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Simpsonville SC, 29681

Phone: (864) 525-2654

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Balance Exercise: It is Complicated

January 5, 2018

 

 

If you want to improve your balance but you do not how, you are not alone. Poor balance causes falls, and according to the Centers for disease Control (CDC) one out of every three individuals over 65 falls each year. Moreover, falls are the leading cause of hospitalization due to injury, and poor balance is often a factor leading to the fall.

 

The good news is, balance is a skill and you can improve your balance with GroupHab’s Balance and Fall Prevention exercise program!

To create the appropriate balance exercise program it is helpful to know how the balance system works. Our balance system is a complex interaction of many different systems working together.

  • Visual: Your vision provides information to your brain regarding where your body is in the environment and how your body needs to adapt to the environment.

  • Somatosensory: Everyone has special sensors in tendons, muscles, joints and skin that are sensitive to stretch, touch, vibration, and pressure. These sensors work together with the brain to provide information as to how the body is positioned.

  • Vestibular: Balance organs in the inner ear tell the brain about the movements and position of your head. This system keeps your eyes focused as your head is moved.

  • Neuromuscular: Nerves and muscles work together for initiation of movement, reaction time, speed of movement, amount of power of movement, and coordination of movement.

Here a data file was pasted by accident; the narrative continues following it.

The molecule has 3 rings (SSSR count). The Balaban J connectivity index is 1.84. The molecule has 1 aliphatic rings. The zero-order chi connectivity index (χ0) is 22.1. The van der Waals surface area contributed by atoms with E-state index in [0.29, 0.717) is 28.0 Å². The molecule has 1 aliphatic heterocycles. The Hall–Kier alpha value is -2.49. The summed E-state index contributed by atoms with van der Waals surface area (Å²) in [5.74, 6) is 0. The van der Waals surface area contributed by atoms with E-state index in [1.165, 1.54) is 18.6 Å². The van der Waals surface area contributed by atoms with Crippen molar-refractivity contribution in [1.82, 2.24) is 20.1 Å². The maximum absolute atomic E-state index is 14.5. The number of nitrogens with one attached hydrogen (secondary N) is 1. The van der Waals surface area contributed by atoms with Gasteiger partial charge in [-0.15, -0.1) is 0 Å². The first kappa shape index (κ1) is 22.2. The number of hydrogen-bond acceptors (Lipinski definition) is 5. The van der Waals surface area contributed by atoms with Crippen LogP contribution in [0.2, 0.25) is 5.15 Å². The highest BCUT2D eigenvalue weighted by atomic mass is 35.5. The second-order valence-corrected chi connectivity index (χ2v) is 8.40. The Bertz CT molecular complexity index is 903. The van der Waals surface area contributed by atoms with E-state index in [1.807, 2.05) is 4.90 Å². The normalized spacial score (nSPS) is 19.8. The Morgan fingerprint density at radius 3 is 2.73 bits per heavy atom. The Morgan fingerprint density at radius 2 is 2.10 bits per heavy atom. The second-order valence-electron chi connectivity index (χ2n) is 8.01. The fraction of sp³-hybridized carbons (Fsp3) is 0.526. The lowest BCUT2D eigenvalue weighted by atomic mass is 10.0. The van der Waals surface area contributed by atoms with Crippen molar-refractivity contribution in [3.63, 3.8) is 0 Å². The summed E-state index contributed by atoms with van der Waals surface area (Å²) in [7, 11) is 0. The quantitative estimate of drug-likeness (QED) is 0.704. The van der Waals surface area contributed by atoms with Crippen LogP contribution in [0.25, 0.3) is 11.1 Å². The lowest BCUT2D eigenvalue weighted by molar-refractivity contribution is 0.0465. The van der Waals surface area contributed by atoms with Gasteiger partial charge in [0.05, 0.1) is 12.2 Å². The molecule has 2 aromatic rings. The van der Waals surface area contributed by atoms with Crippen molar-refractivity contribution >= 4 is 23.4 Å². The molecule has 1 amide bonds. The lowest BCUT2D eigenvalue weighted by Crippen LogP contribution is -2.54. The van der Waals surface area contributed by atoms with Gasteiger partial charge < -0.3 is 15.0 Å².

• Musculoskeletal: Muscle strength and flexibility of movement.

Balance is a complex combination and interaction of these system. If one system is impaired other systems may compensate.

A physical therapist will perform a comprehensive assessment to determine the cause of your balance deficits.

 

A good balance exercise program needs to feel challenging, as though you are about to lose your balance performing the exercises. If you feel steady doing the balance exercises then the balance program is not working. A balance exercise program should have a wide range of exercises and dynamic challenges for all of the systems. For example, the use of different standing surfaces, visual challenges, multi-tasking with the use of a ball with cognitive challenges, head movements, combination of movements, static challenges as well as dynamic challenges, faster and slower movements, etc. The ideal balance exercise program should NOT have the exact same exercises performed over and over. Continual challenges, progression, and mixing it up is necessary for best results.

 

GroupHab Physical Therapy offers a variety of fun and challenging exercise classes designed to improve your balance. See us for an assessment and join a class.

 

Visit the American Physical Therapy Association (APTA) website for more information.

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